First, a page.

Love to chat
Conducted by researchers from the University of Texas at Austin, the study examined “function words” to see if their use had any correlation with the long-term prospects of a relationship. Function words are words that show how nouns and verbs relate – a, the, will, and, etc. According to James Pennebaker, who co-authored the study, these words constitute our writing and speaking styles, and they are also “highly social”.
From Science Daily:
They conducted two experiments in which a computer program compared partners’ language styles.
In the first study, pairs of college students had four-minute speed dates while their conversations were recorded. Almost every pair covered the same topics: What’s your major? Where are you from? How do you like college? Every conversation sounded more or less the same to the naked ear, but text analysis revealed stark differences in language synchrony. The pairs whose language style matching scores were above average were almost four times as likely to want future contact as pairs whose speaking styles were out of sync.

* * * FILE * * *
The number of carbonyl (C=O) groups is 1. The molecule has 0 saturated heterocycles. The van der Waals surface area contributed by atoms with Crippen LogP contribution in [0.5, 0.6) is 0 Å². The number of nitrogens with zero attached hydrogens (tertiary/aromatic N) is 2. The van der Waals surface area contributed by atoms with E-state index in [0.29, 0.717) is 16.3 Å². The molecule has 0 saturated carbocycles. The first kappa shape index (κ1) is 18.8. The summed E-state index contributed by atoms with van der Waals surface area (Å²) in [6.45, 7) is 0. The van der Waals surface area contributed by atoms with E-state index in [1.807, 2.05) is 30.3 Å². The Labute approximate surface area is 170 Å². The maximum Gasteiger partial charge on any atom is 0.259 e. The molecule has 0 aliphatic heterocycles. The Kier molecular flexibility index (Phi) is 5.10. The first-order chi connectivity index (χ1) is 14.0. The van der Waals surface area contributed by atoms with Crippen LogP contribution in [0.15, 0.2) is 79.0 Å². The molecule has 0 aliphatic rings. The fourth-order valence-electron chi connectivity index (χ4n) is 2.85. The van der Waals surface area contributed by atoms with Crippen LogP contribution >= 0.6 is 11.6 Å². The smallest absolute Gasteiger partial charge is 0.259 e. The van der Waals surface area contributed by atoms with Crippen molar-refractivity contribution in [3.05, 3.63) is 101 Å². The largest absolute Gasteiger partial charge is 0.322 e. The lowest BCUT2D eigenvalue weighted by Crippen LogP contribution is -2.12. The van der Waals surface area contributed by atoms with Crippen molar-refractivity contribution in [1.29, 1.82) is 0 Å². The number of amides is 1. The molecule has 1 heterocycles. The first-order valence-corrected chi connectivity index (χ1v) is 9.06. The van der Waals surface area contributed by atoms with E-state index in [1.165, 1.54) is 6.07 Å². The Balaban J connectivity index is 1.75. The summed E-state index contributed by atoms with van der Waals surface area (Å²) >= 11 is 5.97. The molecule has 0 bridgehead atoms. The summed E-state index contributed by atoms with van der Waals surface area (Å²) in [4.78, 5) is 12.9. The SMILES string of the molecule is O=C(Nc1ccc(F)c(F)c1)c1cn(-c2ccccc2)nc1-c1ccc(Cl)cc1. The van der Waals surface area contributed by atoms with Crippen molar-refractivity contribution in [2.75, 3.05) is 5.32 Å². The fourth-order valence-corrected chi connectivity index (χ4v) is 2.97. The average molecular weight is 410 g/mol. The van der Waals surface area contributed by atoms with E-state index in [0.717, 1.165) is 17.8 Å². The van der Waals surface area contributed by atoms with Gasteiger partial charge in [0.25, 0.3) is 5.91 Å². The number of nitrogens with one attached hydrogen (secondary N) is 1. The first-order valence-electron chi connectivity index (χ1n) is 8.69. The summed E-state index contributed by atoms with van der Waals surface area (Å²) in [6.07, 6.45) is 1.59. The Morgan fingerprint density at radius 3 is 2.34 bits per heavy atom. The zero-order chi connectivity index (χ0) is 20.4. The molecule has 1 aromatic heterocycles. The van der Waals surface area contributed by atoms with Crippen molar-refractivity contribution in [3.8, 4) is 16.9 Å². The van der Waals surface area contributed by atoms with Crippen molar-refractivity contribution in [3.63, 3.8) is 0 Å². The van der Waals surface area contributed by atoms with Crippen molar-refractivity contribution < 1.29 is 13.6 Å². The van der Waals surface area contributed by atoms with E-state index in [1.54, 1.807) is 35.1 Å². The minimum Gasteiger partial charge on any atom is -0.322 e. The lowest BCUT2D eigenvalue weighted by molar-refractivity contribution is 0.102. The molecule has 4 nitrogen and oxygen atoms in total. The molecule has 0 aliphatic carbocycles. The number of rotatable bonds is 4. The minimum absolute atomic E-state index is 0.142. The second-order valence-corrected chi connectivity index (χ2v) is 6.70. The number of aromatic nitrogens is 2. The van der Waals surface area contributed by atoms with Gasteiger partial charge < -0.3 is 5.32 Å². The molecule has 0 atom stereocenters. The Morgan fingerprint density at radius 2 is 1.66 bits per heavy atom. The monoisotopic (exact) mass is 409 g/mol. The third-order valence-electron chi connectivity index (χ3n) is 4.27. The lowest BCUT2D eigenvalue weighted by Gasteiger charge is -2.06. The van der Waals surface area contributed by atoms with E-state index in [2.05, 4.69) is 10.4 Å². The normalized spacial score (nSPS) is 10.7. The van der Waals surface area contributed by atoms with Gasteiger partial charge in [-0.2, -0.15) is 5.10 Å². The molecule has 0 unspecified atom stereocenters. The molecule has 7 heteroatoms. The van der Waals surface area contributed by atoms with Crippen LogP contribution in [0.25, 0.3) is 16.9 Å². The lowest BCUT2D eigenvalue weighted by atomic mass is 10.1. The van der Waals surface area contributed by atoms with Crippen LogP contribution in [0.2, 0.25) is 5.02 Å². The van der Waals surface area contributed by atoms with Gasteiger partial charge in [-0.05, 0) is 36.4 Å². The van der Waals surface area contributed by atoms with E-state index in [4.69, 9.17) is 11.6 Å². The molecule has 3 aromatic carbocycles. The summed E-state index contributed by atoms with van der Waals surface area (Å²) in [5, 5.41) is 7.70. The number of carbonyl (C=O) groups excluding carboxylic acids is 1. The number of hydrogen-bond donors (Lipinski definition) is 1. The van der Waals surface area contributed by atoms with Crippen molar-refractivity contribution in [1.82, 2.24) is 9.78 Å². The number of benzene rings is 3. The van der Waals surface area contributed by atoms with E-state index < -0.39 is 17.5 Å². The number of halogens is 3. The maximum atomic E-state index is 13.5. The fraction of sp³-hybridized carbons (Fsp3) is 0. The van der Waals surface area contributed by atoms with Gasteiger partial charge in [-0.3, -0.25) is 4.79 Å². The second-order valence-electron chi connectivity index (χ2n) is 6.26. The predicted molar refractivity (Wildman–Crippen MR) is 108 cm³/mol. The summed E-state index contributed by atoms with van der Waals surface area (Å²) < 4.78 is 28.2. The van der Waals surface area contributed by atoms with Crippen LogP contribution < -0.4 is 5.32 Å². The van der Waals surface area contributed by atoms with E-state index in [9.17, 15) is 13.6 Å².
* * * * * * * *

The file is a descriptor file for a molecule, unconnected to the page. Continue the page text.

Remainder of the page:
A second study revealed the same pattern in everyday online chats between dating couples over the course of 10 days. Almost 80 percent of the couples whose writing style matched were still dating three months later, compared with approximately 54 percent of the couples who didn’t match as well.
What people are saying to each other is important, but how they are saying it may be even more telling. People aren’t consciously synchronizing their speech, Pennebaker says. “What’s wonderful about this is we don’t really make that decision; it just comes out of our mouths.”
If this post has made you a little worried about where your relationship is going (sorry!), then visit the study’s ‘Language Style Matching’ application to test the theory! Just don’t take it too seriously…